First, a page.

The Life Autistic: Not as Smart as People Think

Screen Shot 2019-05-17 at 10.52.08 AM.png

I’m still quite terrible with humility, but this one is just honesty:

I am honestly not as smart as many people think. 

I’m ok with that, and I’m happy to demystify!

But first, a story:

My wife, Andrea, told me a tale from our college days, when she was at some party with this one odd gal who made snow angels in the host’s carpet. Which, I guess that’s a story too.

But said gal recounted how she sleuthed out my student ID (uh…) from the records office (what), so she could compare our mid-term exam scores in an English class (why?).

“I couldn’t believe I actually got a better grade,” she beamed.

“Oh,” said Andrea. “Yeah, Hunter didn’t study for that one.

Ouch. That’s what you go to the burn unit for.

Why am I sharing this?

Because I wan’t people to get the wrong impression about me.

I’m not some genius. I’m not all that smart.

These are the real “autistic strengths” that I’ll attest to:

1) Decent memory

It’s the forgetting that’s the hard part! But yeah, I tend to remember a bit, both actively and passively. It’s not perfect, and as Mrs. H2 will attest, I can forget things as soon as I hear them, but it’s not too shabby.

2) Recall

There are times where my memory is just “all right there.” I often don’t need to take time to remember, so the instantaneousness comes out at a good clip. But really, that’s not smarts – that’s just a product of producing memories quickly. 

3) Associations

There’s recalling memories, and then there’s stitching them into patterns, situations, fitting them into neat spots to form a pattern. It’s almost like creativity. I’ve done OK professionally with this, as a coach, organizational leader, analyst, etc. Is it a “smart” thing? I dunno.

4) Big words

We’ve been over this.

That’s it. That’s the combo.

I’m really slow with math. Sluggish with computations. I don’t read as many books as I should. I don’t have an advanced degree. I wouldn’t last anywhere in engineering fields. I’m actually aware of where I’m not the sharpest bulb in the shed.

I’ve got a good memory and recall combo, and I’m almost clever – I’ll take that.


The Life Autistic: We have Perks!


Why am I laughing?

Well, I’ll get specific. But in general, there’s one fact I don’t highlight often enough.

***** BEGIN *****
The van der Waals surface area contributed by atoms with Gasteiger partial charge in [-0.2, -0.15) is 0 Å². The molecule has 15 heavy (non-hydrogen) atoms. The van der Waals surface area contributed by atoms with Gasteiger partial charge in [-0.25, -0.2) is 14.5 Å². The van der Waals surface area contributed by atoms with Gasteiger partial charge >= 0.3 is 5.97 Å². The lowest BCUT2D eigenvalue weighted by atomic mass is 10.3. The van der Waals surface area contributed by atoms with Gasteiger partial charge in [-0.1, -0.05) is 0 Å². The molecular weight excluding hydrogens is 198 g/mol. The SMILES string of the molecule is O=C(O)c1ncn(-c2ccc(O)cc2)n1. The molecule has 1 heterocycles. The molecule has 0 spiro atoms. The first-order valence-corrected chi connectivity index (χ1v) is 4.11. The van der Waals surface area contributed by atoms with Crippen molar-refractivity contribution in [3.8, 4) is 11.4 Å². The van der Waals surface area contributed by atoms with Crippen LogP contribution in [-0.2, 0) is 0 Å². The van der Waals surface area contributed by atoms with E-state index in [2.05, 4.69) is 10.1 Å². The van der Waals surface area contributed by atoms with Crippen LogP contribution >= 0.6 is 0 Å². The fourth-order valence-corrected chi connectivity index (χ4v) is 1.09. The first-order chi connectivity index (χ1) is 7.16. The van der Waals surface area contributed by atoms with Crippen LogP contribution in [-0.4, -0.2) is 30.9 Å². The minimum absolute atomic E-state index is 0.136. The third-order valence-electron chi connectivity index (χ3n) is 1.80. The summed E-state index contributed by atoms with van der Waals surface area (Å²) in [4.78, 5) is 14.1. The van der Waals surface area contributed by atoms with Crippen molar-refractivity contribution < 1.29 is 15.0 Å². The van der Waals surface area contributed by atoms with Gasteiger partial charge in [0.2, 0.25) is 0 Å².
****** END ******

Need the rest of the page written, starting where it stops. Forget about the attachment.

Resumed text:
The Life Autistic is not all bad!

In fact, I do enjoy some of the perks. Here’s a few:

1) Deep focus

I’m sure some humans and neurotypicals possess this too, but it’s wonderful to be able to summon a deepness in tasks that generates flow and keeps us fixed

2) Obsession

As an analyst, I tell people the following in truthful jest: “If you want this done quick, either get my boss to tell me to do it, or get me excited about it.”

I’ve burned hours on projects and data-driven explorations purely out of obsession with trying to find the answers. Once my obsession is popped, it don’t stop.

3) Detachment

On a sadder note, I recall being the designated ‘multimedia’ guy for two family funerals. Things get emotional, and sometimes I’m better able than others to detach from that and not get caught up when things need to happen.

Granted, I’m prone to really juvenile meltdowns over things I shouldn’t be upset over. But when it comes to things where I should be upset like everyone else, I’m usually not. And I can function where others don’t.

4) Memory

It’s amazing.

If you want me to remember something critical, mention it in passing, like it’s some weird piece of trivia. I’ll never forget.

Of course, if it’s actually important, and you tell me I must remember, I’m literally forgetting it as you tell me.

Ok, so this one is 50/50.

5) Difference

I don’t always enjoy the isolation, the otherness, being against the flow.

But at least I know I’m different and differently configured. If anything, that can be memorable!


There’s a whole host of other perks, like recall, name recognition, patterns, routines, self-awareness.

I like some of the practical ones too, like ‘control’ — which can come in handy when you’re trying to eat a brunch one handed while keeping a flailing one-year old baby in check ^_^


The Life Autistic: We Can Get Along (but not for long)


I remember taking myself down the alleyways and misted halls of memory, trying to trace a core feeling I’ve walked around with for a long while:

Why does everyone seem to disappear?

I have no lifelong friends.

The ones close once are now far.

Everyone exits my orbit.

People fade.

I am stupidly fortunate to have a wife and daughters who mostly enjoy me on most days, but I can’t shake the feeling that they too will be just . . . gone.

The Life Autistic is a great exercise in deep self-awareness, and I found one element of the whole “people disappearing” act.

Growing up a Navy brat, life itself and the others around me – they were all in transition.

No one remained for long.

What few friends I had, they’d be stationed elsewhere within months. Years, if I were lucky.

I wasn’t fast on friendship then, and I’m not all that quick about them today.



But here we are today, and still I ask:

Is everyone going to disappear again?

It’s an innate concern that has me looking without, within.

I am a difficult person in person. 

The Life Autistic, y’all, it tires people.

And we know it.

It’s hard dealing with someone who can whip from mad/sad/glad in an instant.

Who vanishes at a moment’s notice to recover.

Who turns ice cold when the empathy tank runs out.

Who can offer only a shoulder blade of steel to cry on.

Who tries hard to be human, but — just isn’t.


It’s why I enjoy working from home. Writing. Tweeting.

I don’t keep a distance because I need it from you.

It’s because you need it from me.